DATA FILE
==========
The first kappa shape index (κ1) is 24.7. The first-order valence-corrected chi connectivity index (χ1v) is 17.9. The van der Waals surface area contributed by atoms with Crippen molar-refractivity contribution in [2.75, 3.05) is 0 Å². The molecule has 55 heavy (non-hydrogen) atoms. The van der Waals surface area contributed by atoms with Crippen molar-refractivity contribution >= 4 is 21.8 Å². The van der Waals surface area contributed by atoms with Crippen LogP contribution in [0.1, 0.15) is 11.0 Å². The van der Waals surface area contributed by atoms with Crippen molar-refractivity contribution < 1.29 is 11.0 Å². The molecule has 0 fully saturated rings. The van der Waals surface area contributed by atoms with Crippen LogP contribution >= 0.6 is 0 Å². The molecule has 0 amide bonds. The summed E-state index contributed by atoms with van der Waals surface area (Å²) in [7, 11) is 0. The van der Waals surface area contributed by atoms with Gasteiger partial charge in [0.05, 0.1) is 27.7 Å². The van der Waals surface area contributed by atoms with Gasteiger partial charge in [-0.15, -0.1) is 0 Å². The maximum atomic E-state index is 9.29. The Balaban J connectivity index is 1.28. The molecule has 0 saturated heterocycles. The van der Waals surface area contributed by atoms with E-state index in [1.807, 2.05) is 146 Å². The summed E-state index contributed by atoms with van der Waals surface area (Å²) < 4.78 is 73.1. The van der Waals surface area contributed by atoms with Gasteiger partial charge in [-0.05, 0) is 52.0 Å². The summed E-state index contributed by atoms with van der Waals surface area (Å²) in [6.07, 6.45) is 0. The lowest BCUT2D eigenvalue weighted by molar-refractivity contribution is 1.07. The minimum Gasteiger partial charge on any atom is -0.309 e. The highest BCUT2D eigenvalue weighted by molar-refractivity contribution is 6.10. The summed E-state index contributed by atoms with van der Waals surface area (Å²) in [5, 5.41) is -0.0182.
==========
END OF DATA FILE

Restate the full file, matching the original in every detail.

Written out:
The first kappa shape index (κ1) is 24.7. The first-order valence-corrected chi connectivity index (χ1v) is 17.9. The van der Waals surface area contributed by atoms with Crippen molar-refractivity contribution in [2.75, 3.05) is 0 Å². The molecule has 55 heavy (non-hydrogen) atoms. The van der Waals surface area contributed by atoms with Crippen molar-refractivity contribution >= 4 is 21.8 Å². The van der Waals surface area contributed by atoms with Crippen LogP contribution in [0.1, 0.15) is 11.0 Å². The van der Waals surface area contributed by atoms with Crippen molar-refractivity contribution < 1.29 is 11.0 Å². The molecule has 0 fully saturated rings. The van der Waals surface area contributed by atoms with Crippen LogP contribution >= 0.6 is 0 Å². The molecule has 0 amide bonds. The summed E-state index contributed by atoms with van der Waals surface area (Å²) in [7, 11) is 0. The van der Waals surface area contributed by atoms with Gasteiger partial charge in [0.05, 0.1) is 27.7 Å². The van der Waals surface area contributed by atoms with Gasteiger partial charge in [-0.15, -0.1) is 0 Å². The maximum atomic E-state index is 9.29. The Balaban J connectivity index is 1.28. The molecule has 0 saturated heterocycles. The van der Waals surface area contributed by atoms with E-state index in [1.807, 2.05) is 146 Å². The summed E-state index contributed by atoms with van der Waals surface area (Å²) < 4.78 is 73.1. The van der Waals surface area contributed by atoms with Gasteiger partial charge in [-0.05, 0) is 52.0 Å². The summed E-state index contributed by atoms with van der Waals surface area (Å²) in [6.07, 6.45) is 0. The lowest BCUT2D eigenvalue weighted by molar-refractivity contribution is 1.07. The minimum Gasteiger partial charge on any atom is -0.309 e. The highest BCUT2D eigenvalue weighted by molar-refractivity contribution is 6.10. The summed E-state index contributed by atoms with van der Waals surface area (Å²) in [5, 5.41) is -0.0182.